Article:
African press review 12 January 2015
Today's African press review has it all: the first day of the new Egyptian parliament, a church backlash in Kenya, concerns over China in South Africa and two worrying new diseases.
Regional paper The East African worries about two new tropical diseases posing new threats.
The first one is "a little-known bacterial disease" that "may be killing as many people worlwide as measles", while the second one is a "mosquito-borne virus known as Zika".
And this is worrying because, as the paper puts it, "The spread of Ebola in West Africa last year shows how poorly-understood diseases can emerge and grow rapidly".
Scientists are apparently especially worried over the "potential rapid spread" of Zika.
First detected in Africa in the 1940s, the virus was unknown in the Americas until last year "and has now been confirmed in Brazil, Panama (and) Venezuela," says the newspaper.
"While the virus is not thought to kill, health authorities in Brazil linked it to a surge in babies born with microcephaly, restricted head growth that seriously limits a child's mental and physical abilities," says the East African.
It's a catchy name. Let's hope no one will have to remember it.
The Egypt Independent is reporting on the first day of parliament. The 596-member House of Representatives held its inaugural session last Sunday.
According to the newspaper, it was dominated "by social media sarcasm following odd moments and blunders made by several MPs who became the focus of ridicule.
"The most talked about moment came from Zamalek Sports Club chief Mortada Mansour" when he refused to stick to the script of the constitutional oath after qualifying the 2011 uprising against former President Hosni Mubarak as a conspiracy.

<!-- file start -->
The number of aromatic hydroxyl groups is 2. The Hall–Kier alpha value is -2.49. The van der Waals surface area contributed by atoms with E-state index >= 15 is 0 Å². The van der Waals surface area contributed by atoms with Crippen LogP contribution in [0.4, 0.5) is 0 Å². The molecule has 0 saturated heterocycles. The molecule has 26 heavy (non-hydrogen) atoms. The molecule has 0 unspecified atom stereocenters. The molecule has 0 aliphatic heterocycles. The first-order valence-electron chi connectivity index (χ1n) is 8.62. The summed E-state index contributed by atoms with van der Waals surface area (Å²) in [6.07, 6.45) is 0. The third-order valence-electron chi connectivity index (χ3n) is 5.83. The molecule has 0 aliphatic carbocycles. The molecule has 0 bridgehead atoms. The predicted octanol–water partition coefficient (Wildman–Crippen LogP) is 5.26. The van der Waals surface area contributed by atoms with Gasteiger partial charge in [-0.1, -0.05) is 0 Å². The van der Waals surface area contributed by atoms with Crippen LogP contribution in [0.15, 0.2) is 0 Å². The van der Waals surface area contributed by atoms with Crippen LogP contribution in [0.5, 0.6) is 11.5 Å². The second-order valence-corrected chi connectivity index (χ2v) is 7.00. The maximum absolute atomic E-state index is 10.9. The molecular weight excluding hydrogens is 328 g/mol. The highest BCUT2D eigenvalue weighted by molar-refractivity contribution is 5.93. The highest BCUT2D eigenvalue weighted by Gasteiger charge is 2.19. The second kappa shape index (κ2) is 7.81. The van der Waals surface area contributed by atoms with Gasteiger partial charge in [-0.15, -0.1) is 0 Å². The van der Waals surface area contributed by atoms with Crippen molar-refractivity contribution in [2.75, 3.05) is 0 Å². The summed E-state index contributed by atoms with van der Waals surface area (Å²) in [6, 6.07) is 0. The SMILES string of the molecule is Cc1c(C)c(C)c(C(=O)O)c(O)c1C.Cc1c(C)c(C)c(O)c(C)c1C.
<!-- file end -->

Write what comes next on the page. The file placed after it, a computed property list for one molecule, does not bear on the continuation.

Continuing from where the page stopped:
Social networks were mostly talking about Dina Abdel Aziz, the parliament's youngest MP.
Many Facebook and Twitter user, congratulated her for being "a soft-toned, good-looking and elegantly-dressed member".
The Egypt Independent cals that admiration. It could also be described as casual sexism.
Churches in Kenya are threatening to vote the Jubilee government out in 2017 that is, if the authorities go ahead with a plan to regulate religion in the country.
You'll find the story in the Daily Nation. The government "recently published rules requiring clerics to undergo theological training to be certified as preachers," explains the paper.
The new rules would also require religious institutions "to submit their statements of faith so that their doctrines may be examined". They were welcomed coldly by religious authorities around the country.
The Evangelical Alliance of Kenya, for example, deemed it as "a systematic ploy to muzzle the church". The EAK "is now planning to collect 3 million signatures to stop" the regulations.
This means the Kenyan government will likely soon amend the set of rules. Asthe Daily Nation reminds its readers: "Church-goers form the majority of the Kenyan electorate."
Finally, The Mail and Guardian takes a look at South Africa's relationship with China. The article his an opinion piece from Ross Anthon, the director of the Centre for Chinese Studies at Stellenbosch University.
If you've been following South African news in the last year, you've probably noticed that China's relationship with the country has "deepened significantly".
The year 2014 was dubbed “the Year of South Africa in China”. It was followed last year by the “Year of China in South Africa”. Now South Africa has been upgraded to China’s lofty “Strategic Comprehensive Partner”. This sums up the article.
China has been South Africa's largest trading partner since 2010.
This led some to worry that the African country is cutting itself from its western partners. But according to Ross Anthon, "South Africa may be taking sides at an ideological level. But at the level of international economic engagement, it is business as usual."
In short: "The South African government uses the language of anti-western imperial hegemony while simultaneously being deeply engaged in the logic of global markets".
That's what you would call the "talk left, walk right" approach.
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